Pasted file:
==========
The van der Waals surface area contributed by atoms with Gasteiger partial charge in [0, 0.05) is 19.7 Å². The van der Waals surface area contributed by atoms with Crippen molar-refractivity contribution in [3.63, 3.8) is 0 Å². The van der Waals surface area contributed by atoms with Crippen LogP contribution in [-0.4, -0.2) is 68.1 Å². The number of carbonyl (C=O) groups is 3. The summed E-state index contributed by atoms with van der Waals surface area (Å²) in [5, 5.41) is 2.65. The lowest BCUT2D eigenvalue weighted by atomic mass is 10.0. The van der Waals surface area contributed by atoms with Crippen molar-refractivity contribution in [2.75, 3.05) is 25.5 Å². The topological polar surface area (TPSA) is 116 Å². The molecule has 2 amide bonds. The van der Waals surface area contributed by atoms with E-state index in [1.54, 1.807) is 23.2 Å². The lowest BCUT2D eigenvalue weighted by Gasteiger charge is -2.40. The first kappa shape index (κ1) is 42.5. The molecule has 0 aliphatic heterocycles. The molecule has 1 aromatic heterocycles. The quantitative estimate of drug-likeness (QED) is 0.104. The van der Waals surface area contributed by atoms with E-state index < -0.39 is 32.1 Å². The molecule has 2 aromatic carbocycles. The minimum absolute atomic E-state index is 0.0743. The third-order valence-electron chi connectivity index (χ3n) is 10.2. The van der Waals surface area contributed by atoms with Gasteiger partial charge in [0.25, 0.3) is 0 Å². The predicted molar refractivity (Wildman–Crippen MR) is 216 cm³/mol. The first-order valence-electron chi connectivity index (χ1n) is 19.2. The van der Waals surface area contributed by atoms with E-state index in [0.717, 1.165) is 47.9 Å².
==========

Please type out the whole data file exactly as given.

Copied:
The van der Waals surface area contributed by atoms with Gasteiger partial charge in [0, 0.05) is 19.7 Å². The van der Waals surface area contributed by atoms with Crippen molar-refractivity contribution in [3.63, 3.8) is 0 Å². The van der Waals surface area contributed by atoms with Crippen LogP contribution in [-0.4, -0.2) is 68.1 Å². The number of carbonyl (C=O) groups is 3. The summed E-state index contributed by atoms with van der Waals surface area (Å²) in [5, 5.41) is 2.65. The lowest BCUT2D eigenvalue weighted by atomic mass is 10.0. The van der Waals surface area contributed by atoms with Crippen molar-refractivity contribution in [2.75, 3.05) is 25.5 Å². The topological polar surface area (TPSA) is 116 Å². The molecule has 2 amide bonds. The van der Waals surface area contributed by atoms with E-state index in [1.54, 1.807) is 23.2 Å². The lowest BCUT2D eigenvalue weighted by Gasteiger charge is -2.40. The first kappa shape index (κ1) is 42.5. The molecule has 0 aliphatic heterocycles. The molecule has 1 aromatic heterocycles. The quantitative estimate of drug-likeness (QED) is 0.104. The van der Waals surface area contributed by atoms with E-state index < -0.39 is 32.1 Å². The molecule has 2 aromatic carbocycles. The minimum absolute atomic E-state index is 0.0743. The third-order valence-electron chi connectivity index (χ3n) is 10.2. The van der Waals surface area contributed by atoms with Gasteiger partial charge in [0.25, 0.3) is 0 Å². The predicted molar refractivity (Wildman–Crippen MR) is 216 cm³/mol. The first-order valence-electron chi connectivity index (χ1n) is 19.2. The van der Waals surface area contributed by atoms with E-state index in [0.717, 1.165) is 47.9 Å².